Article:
-Railroad History-
Sacandaga "Intentional" Flood

Flood On The Tracks

Last Days Of The Gloversville And Northville...

FJC SteamerIn 1870, the Fonda, Johnstown and Gloversville (FJ&G) railroad was built, connecting these three namesake growing towns to the New York Central mainline along the Mohawk River. In 1875—sponsored initially by business owners from the Northville and Mayfield area—the 16-mile track section from Gloversville into Northville was completed.It was known as the Gloversville And Northville Railroad. By 1881, it was assimilated into the burgeoning FJ&G system and called the "Northern Division”.

Like many other railroads of the time, an amusement park was built across the river from Northville to boost business. In 1901, the Sacandaga Amusement Company built a huge midway, roller coaster, carousels and even a kinescope theatre in a railroad car. At its peak in 1905, the railroad carried over 4 million passengers and had over 118 lies of track. (see map >)

Unfortunately, the Sacandaga region was plagued with floods. Being a major tributary to the Hudson, the Sacandaga River would often flood in the spring when the extensive Adirondack snows would melt. As early as the 1800s officials were clamoring for a dam as periodic flooding in nearby areas devastated many businesses. In March 1913, when parts of Albany were inundated, a typhoid epidemic broke out. Soon after, a public-benefit corporation was chartered by the State to study the feasibility of the dam and passed a resolution to build a dam in 1924.

The Conklingville Dam construction subsequently was begun, surprisingly paid in full by local businesses benefiting from the flood protection. By 1930, the dam was completed and the intentional flooding of the Sacandaga River Valley began.

As the waters from the dam rose, parts or the complete areas of the hamlets of Osborne, Day, West Day, Sacandaga Park, Fish House, Cranberry Creek, Batcherlerville, Benedict, Conklinville, Mayfield and Northville were submerged.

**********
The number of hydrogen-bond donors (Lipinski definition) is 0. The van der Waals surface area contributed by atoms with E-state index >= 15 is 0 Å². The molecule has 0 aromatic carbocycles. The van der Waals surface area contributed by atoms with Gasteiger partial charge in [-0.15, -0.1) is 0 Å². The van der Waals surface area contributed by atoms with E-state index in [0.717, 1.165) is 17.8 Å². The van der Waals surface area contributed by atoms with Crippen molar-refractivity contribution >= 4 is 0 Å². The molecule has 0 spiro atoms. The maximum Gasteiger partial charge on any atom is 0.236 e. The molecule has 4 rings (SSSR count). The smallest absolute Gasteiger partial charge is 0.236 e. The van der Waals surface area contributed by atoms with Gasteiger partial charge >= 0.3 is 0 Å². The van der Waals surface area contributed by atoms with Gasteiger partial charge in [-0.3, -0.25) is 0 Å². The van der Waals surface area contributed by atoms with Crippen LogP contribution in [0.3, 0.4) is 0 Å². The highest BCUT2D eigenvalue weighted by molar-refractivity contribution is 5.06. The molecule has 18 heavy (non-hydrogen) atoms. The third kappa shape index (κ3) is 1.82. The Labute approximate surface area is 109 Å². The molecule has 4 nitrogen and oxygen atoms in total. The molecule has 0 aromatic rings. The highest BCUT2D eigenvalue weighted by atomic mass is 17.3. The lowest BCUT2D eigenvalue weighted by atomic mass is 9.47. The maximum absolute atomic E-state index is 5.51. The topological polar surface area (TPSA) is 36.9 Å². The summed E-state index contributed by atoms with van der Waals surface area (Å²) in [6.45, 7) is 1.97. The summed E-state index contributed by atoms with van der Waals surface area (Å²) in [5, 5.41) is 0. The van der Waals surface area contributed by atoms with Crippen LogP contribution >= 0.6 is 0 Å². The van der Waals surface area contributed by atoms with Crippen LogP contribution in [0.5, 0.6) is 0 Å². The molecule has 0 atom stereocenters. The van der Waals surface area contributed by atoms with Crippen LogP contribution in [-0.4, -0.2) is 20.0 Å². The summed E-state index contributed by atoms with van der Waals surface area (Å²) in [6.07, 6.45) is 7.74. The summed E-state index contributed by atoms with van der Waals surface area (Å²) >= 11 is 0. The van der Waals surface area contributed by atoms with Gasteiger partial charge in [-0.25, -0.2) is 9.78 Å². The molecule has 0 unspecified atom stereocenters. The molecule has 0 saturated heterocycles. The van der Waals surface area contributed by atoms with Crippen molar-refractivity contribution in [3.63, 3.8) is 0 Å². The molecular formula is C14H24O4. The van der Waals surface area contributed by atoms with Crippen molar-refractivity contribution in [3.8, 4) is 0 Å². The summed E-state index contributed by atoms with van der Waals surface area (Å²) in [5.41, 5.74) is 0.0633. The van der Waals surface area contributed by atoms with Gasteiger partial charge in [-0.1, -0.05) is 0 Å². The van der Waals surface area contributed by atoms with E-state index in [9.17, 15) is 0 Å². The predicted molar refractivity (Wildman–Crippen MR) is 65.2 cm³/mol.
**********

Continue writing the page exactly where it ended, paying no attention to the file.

Litigation and Final Days...

Although New York State planned relocation of the railroad years in advance of the dam construction, the FJ&G put up a fight. The court battles started in 1925 and after years of fighting, the FJ&G was awarded $1.7 million for their troubles. Sadly, due to declining business on the line, the railroad decided it wasn't worth moving the right of way around the new lake and buses and trucks were used instead for continued freight and passenger service.

Due to the inevitable rise of the automobile and despite a valiant effort to recapture passenger business by acquiring five ultra modern high-speed Bullet interurban cars in 1932, the FJ&G abandoned passenger service in 1938. Freight business continued on for a few more decades. The railroad was later taken over by the Delaware-Otsego Railroad management and then eventually abandoned.

Map Comparison of the Gloversville And Northville Route

  1. Drag a slider to compare an historical topo map to a current topo map >
  2. Maps featuring the approximate route of railroad right of way (ROW). See below:
Sacandaga Valley Map 

Aerial Close Ups

"Arm-chair" fly overs. Check out possible remnants of the old roads, foundations, the old ROW, etc.

Further Resources

There are quite a few sites devoted to the Sacandaga Valley's transformation from a flood prone river to a lake. Maps, photos, recollections from residents as well as poignant thoughts on the railroad's impact and legacy are listed below.

NOTE: For this section, all Links will open in the same window - just use the browser's back button to take you back to this page.

The FJ&G Railroad - History
- Very complete historical details on the FJ&G Railroad

Sacandaga Station
- This is a wonderful site chock full of fascinating information

Last Days Of The Gloversville And Northville
- Gino's detailed info on the G&N branch, before and after historical photos of the flooding, railroad memorabilia, etc.

The Fonda, Johnstown and Gloversville Railroad
- Gino's in-depth coverage of the fg&j railroad, a wealth of historical photos replete with maps, timelines and commentary

March 24, 1911 Preliminary Maps and Plans - Hudson River Improvement - PDF Download
- Intricately detailed maps of the area, a fascinating study of the before and after impact of the “river to lake” transformation

Sacandaga Lake History (a one page PDF)
- Bittersweet account of the Valley’s transformation written by the Mayfield Town Historian

History of the Great Sacandaga Lake
- A short overview (includes historical photos and info on early native americans...)

Fonda, Johnstown & Gloversville Rail Trail

FJ & G Rail Trail Info